An update on Little Rock's Creative Corridor 

ASO moves opening to April.

click to enlarge The Rep's Bob Hupp image
  • The Rep's Bob Hupp

The Little Rock Convention and Visitors Bureau last week rolled out its final plans for the renovation of the WPA-era Robinson Center, a $68.6 million project that will close the state's largest performance hall for a couple of years starting next July. The Arkansas Symphony Orchestra, which rehearses on Robinson's 40-by-60-foot stage, won't be able to use its stage.

But by then, the ASO should have its new rehearsal space — also 40-by-60 — in new digs in the 500 block of Main Street, owned by the Main Street Lofts LLC.

The ASO was to have moved this fall into 12,000 square feet in buildings being refurbished along what is being called the "Creative Corridor," where The Arkansas Repertory Theater and Ballet Arkansas also plan to occupy space. The partners in the Main Street Lofts (there will be apartments above the arts spaces) are Scott Reed, Wooten Epes and Brian Corbell.

The ASO now plans to have the space ready by April, executive director Christina Littlejohn said Monday. The delay, she said, was caused by a decision "making sure the space was acoustically, for lack of a better word, fabulous." The initial design was not optimal for a rehearsal hall. Littlejohn said the symphony is working with the developers' architectural firm, Marlon Blackwell of Fayetteville, "to make sure the space is what we want [now] and in the next 20 years."

A portion of the symphony rehearsal space will be visible from Main Street, as will the barre at Ballet Arkansas. The idea is that folks on the sidewalks, seeing dancers en pointe and children playing the violin and so forth will catch people's attention and tempt them to find out more about the performing arts.

The ASO performance space will be located in the annex to the 1897 Arkansas building at Sixth and Main (once home to Pfeifer Bros. Department Store) and the long-abandoned M.M. Cohn department store. The Rep will be ASO's neighbor to the south, occupying 6,700 square feet in the annex and the second story of M.M. Cohn, and Ballet Arkansas will be The Rep's neighbor to the south, in the Arkansas building proper. Glass storefronts will create continuity between the arts venues.

The symphony, which now operates out of 6,000 square feet in the Heights, will lease its new Main Street space for about the same amount of money it's paying now, Littlejohn said. The rehearsal space will be used by the symphony, the symphony's Youth Ensemble, the Community Orchestra, the Rockefeller String Quartet and for private lessons. Littlejohn envisions an "instrument petting zoo" in the lobby. There will be room for an audience of 100 for chamber orchestra performances, Littlejohn said.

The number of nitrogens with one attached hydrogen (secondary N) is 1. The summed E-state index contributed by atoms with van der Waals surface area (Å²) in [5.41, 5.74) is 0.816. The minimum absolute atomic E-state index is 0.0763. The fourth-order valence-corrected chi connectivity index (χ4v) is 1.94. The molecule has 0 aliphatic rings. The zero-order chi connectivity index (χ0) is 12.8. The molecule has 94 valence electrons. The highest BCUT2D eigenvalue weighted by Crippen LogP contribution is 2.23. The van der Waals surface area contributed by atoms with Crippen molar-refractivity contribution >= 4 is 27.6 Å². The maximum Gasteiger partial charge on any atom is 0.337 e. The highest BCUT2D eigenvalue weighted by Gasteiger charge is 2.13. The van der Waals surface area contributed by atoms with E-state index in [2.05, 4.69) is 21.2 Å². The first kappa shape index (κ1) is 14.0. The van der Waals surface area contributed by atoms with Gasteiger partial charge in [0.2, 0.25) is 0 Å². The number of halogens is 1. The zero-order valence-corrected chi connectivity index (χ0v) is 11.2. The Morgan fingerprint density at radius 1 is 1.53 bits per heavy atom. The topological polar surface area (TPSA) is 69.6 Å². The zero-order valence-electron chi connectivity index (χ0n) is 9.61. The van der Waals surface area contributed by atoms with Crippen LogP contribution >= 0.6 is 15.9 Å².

The symphony has just begun to seek money to furnish the space. It will try to raise $100,000 in donations and grants. Littlejohn said she expects Reed and partners will provide the rest of the finish-out.

The Rep raised $400,000 this summer in what Rep producing director Bob Hupp calls "start-up funds" to create a black box theater and classrooms in its space.

"We have just concluded what we believe are successful negotiations on our lease, so we're moving into the design phase of the space," Rep producing director Robert Hupp said Monday. Hupp said the Rep was still trying to "pin down" a time when the space could open, but he thought late winter was a possibility.

Hupp said the funds raised from the capital campaign will allow it to install a sound system, lighting and heating. "More importantly," he said, "the money helps us underwrite our ability to engage teachers" in the gradual phase-in of classes for school-age actors. The developers will install sprung floors for movement classes at their own expense, Hupp said. "They're very generous," Hupp said. The Rep was to have chosen its architectural firm this week.

Ballet Arkansas has also signed a lease with Main Street Lofts LLC and will occupy 1,815 square feet; it launched a capital campaign in June to raise $200,000 to fit the space and expects to meet its goal by the end of 2013. It will use the money to install the dancer's sprung floors and marley surface, mirrors, portable barres and a sound system and for other furnishings. Executive director Lauren Strother said the company hopes to move in after the first of the year.

Dancers will have a lounge in the basement, next to another company: Kent Walker Artisan Cheese.

Since the work is proceeding from the basement up, developer Reed said, Walker's space should be the first to be ready for occupation. A stair tower from the basement to the first floor is being poured this week.

Walker said the basement, with its naturally low temperatures, will suit cheese storage, and he'll also perform the art of cheese-making there. This summer, he purchased a 700-gallon cheese vat, which he's put to use at a temporary location in the warehouse district off East Sixth Street. Walker makes gouda, feta, Leicester, a habanero cheddar and a garlic montasio cow's milk cheese.

There will eventually be a tasting room in Walker's space, but he said he'll develop that as a separate business once he gets the cheese-making business going. He said Reed and partners are "helping a lot" with the finish out, though he will do some of it himself.


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